Experts JD's (lawyers), US Presidents, federal appellate opinions, US Founding Fathers, Members of Congress, members of state legislative bodies with significant involvement in, or related to, the "under God" conflict and/or government and constitutional law, and those with PhD's in government, constitutional law or other relevant fields. [Note: Experts definition varies by site.]
Involvement and Affiliations:
Second President, United States, 1797-1801
Vice President, United States, under George Washington, 1789-1797
Minister to the Court of St. James, London, 1785-1788
Served in France and Holland in diplomatic roles, and helped negotiate the treaty of peace between the U.S. and Great Britain, 1777-1782
Elected to the General Court, lower house of the Massachusetts legislature, 1770
Former clerk, Suffolk County Bar Association, 1770
Defended British Captain Thomas Preston, who is said to have ordered British troops to fire upon citizens in what became known as "The Boston Massacre," 1770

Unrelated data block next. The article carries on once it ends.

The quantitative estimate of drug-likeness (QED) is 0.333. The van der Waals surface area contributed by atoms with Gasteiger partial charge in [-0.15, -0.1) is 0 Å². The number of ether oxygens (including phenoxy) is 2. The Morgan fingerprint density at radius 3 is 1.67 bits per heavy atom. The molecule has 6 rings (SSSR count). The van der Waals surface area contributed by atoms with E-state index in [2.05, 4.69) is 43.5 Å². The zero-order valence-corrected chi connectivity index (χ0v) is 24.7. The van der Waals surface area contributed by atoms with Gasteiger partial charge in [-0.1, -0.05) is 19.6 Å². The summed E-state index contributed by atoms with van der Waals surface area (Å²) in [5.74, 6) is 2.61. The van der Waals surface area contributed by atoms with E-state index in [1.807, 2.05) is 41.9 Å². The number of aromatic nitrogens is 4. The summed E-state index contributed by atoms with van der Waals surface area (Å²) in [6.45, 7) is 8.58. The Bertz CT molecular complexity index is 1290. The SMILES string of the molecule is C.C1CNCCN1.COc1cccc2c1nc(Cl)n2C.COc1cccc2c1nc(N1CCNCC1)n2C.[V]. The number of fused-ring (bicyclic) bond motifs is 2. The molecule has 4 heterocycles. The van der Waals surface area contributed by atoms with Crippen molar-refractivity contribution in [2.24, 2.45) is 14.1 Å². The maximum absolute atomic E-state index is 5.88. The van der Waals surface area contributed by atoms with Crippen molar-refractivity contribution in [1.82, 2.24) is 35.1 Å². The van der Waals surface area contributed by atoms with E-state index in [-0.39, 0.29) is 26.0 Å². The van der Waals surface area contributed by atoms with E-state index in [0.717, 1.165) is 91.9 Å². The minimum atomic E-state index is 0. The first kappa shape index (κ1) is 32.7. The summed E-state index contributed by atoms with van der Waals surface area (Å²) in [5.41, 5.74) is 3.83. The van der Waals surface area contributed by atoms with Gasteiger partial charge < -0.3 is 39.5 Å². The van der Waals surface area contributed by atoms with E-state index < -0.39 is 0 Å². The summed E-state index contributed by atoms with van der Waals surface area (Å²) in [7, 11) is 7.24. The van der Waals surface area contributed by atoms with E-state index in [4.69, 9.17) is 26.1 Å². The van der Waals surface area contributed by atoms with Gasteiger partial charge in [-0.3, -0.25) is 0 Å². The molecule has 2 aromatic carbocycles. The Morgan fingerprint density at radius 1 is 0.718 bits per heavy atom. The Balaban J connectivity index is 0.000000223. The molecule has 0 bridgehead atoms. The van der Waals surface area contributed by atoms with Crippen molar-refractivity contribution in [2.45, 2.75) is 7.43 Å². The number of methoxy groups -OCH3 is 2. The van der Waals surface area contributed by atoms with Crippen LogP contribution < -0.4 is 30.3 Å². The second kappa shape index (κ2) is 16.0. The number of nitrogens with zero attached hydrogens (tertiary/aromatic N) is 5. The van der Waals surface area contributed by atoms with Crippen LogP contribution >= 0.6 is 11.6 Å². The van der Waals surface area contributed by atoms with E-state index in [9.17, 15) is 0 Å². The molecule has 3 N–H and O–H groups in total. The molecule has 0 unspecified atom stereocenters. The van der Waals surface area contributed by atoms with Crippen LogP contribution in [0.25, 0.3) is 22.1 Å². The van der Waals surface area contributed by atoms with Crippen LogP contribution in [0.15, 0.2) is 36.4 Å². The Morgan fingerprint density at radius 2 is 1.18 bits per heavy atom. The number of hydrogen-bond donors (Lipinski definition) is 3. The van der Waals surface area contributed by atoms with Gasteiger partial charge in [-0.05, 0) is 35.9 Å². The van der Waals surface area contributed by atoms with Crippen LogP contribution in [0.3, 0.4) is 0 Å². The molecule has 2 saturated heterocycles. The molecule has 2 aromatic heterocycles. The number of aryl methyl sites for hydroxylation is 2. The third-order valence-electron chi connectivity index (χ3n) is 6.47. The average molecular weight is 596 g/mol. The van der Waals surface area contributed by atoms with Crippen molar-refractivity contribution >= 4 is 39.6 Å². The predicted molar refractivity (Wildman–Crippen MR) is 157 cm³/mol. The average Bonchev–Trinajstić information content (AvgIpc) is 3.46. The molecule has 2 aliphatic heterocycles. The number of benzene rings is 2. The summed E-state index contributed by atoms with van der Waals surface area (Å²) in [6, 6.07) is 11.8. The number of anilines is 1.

Wrote a protest on behalf of his town against the Stamp Act, 1765
Began to publish a series of newspaper essays entitled, "Dissertation On Canon and Feudal Law," 1765
Gained a place in the community ruling organization Braintree Town Meeting, 1761
Admitted to the bar (after studying under James Putnam), 1758
BA, Harvard University, 1755
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Born on October 30, 1735 in Braintree, (now known as Quincy) Massachusetts on the family farm. John was named after his father, a deacon of the church and a farmer. His father was also, at times, the town's tax collector, selectman, constable and lieutenant of the militia.
In 1764, Adams married Abigail Smith on October 25. At the time John was 28 and his bride was 19. Abigail was the first First Lady to live in the White House and is regarded as one of the early advocates of the women's liberation movement. Abigail and John had four children live to maturity. She was the first First Lady to have a son become President. Abigail died of typhoid fever on October 28, 1818, just after the Adams' fifty-fourth anniversary.
After the Presidency, Adams retired to his farm in Quincy where he penned his famous letters to Thomas Jefferson. Here on July 4, 1826, he whispered his last words: "Thomas Jefferson survives." But Jefferson had died at Monticello a few hours earlier.